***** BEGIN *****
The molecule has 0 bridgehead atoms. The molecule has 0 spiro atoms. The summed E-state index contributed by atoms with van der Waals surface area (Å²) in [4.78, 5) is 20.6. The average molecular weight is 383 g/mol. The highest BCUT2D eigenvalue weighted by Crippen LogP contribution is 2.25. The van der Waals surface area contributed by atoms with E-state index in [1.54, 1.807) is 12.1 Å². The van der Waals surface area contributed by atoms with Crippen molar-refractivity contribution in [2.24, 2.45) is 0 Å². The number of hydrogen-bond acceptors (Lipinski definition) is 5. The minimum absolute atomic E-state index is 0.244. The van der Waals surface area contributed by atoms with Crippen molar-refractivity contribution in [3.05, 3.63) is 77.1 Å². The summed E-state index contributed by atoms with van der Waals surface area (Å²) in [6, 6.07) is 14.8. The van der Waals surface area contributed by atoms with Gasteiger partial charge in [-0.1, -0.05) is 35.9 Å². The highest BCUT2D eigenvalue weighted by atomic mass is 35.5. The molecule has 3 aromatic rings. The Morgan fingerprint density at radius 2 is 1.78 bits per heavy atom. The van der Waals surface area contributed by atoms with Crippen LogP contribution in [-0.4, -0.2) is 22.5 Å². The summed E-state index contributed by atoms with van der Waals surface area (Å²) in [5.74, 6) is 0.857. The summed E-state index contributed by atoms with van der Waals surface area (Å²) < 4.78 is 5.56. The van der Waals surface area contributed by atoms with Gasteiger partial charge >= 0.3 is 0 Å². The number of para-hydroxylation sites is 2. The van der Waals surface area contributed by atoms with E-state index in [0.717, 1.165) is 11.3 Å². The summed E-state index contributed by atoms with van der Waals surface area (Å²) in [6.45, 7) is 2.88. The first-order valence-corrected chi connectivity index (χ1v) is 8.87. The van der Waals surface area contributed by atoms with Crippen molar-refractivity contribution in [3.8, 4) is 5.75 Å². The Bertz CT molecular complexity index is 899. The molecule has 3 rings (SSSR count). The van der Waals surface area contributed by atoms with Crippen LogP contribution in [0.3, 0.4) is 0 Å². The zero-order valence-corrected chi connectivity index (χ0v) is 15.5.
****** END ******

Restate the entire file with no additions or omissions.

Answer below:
The molecule has 0 bridgehead atoms. The molecule has 0 spiro atoms. The summed E-state index contributed by atoms with van der Waals surface area (Å²) in [4.78, 5) is 20.6. The average molecular weight is 383 g/mol. The highest BCUT2D eigenvalue weighted by Crippen LogP contribution is 2.25. The van der Waals surface area contributed by atoms with E-state index in [1.54, 1.807) is 12.1 Å². The van der Waals surface area contributed by atoms with Crippen molar-refractivity contribution in [2.24, 2.45) is 0 Å². The number of hydrogen-bond acceptors (Lipinski definition) is 5. The minimum absolute atomic E-state index is 0.244. The van der Waals surface area contributed by atoms with Crippen molar-refractivity contribution in [3.05, 3.63) is 77.1 Å². The summed E-state index contributed by atoms with van der Waals surface area (Å²) in [6, 6.07) is 14.8. The van der Waals surface area contributed by atoms with Gasteiger partial charge in [-0.1, -0.05) is 35.9 Å². The highest BCUT2D eigenvalue weighted by atomic mass is 35.5. The molecule has 3 aromatic rings. The Morgan fingerprint density at radius 2 is 1.78 bits per heavy atom. The van der Waals surface area contributed by atoms with Crippen LogP contribution in [-0.4, -0.2) is 22.5 Å². The summed E-state index contributed by atoms with van der Waals surface area (Å²) in [5.74, 6) is 0.857. The summed E-state index contributed by atoms with van der Waals surface area (Å²) < 4.78 is 5.56. The van der Waals surface area contributed by atoms with Gasteiger partial charge >= 0.3 is 0 Å². The number of para-hydroxylation sites is 2. The van der Waals surface area contributed by atoms with E-state index in [0.717, 1.165) is 11.3 Å². The summed E-state index contributed by atoms with van der Waals surface area (Å²) in [6.45, 7) is 2.88. The first-order valence-corrected chi connectivity index (χ1v) is 8.87. The van der Waals surface area contributed by atoms with Crippen molar-refractivity contribution in [3.8, 4) is 5.75 Å². The Bertz CT molecular complexity index is 899. The molecule has 3 rings (SSSR count). The van der Waals surface area contributed by atoms with Crippen LogP contribution in [0.3, 0.4) is 0 Å². The zero-order valence-corrected chi connectivity index (χ0v) is 15.5.